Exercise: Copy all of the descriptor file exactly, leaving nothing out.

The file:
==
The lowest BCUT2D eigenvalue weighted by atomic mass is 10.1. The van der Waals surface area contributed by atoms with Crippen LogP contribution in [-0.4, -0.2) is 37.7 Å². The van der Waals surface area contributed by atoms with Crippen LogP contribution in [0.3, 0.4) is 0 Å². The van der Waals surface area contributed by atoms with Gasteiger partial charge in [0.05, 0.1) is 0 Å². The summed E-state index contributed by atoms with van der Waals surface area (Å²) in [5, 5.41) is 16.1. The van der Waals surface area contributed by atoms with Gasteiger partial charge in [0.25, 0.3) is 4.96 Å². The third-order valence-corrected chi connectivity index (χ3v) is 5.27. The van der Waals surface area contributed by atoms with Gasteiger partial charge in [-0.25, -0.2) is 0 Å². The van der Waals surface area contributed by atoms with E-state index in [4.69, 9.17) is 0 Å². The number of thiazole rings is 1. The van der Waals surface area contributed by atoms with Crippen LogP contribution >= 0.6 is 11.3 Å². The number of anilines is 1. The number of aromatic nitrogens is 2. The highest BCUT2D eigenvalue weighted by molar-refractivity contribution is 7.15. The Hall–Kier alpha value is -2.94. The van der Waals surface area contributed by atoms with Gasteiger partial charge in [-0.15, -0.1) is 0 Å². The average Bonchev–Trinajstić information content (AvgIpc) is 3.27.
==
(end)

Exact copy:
The lowest BCUT2D eigenvalue weighted by atomic mass is 10.1. The van der Waals surface area contributed by atoms with Crippen LogP contribution in [-0.4, -0.2) is 37.7 Å². The van der Waals surface area contributed by atoms with Crippen LogP contribution in [0.3, 0.4) is 0 Å². The van der Waals surface area contributed by atoms with Gasteiger partial charge in [0.05, 0.1) is 0 Å². The summed E-state index contributed by atoms with van der Waals surface area (Å²) in [5, 5.41) is 16.1. The van der Waals surface area contributed by atoms with Gasteiger partial charge in [0.25, 0.3) is 4.96 Å². The third-order valence-corrected chi connectivity index (χ3v) is 5.27. The van der Waals surface area contributed by atoms with Gasteiger partial charge in [-0.25, -0.2) is 0 Å². The van der Waals surface area contributed by atoms with E-state index in [4.69, 9.17) is 0 Å². The number of thiazole rings is 1. The van der Waals surface area contributed by atoms with Crippen LogP contribution >= 0.6 is 11.3 Å². The number of anilines is 1. The number of aromatic nitrogens is 2. The highest BCUT2D eigenvalue weighted by molar-refractivity contribution is 7.15. The Hall–Kier alpha value is -2.94. The van der Waals surface area contributed by atoms with Gasteiger partial charge in [-0.15, -0.1) is 0 Å². The average Bonchev–Trinajstić information content (AvgIpc) is 3.27.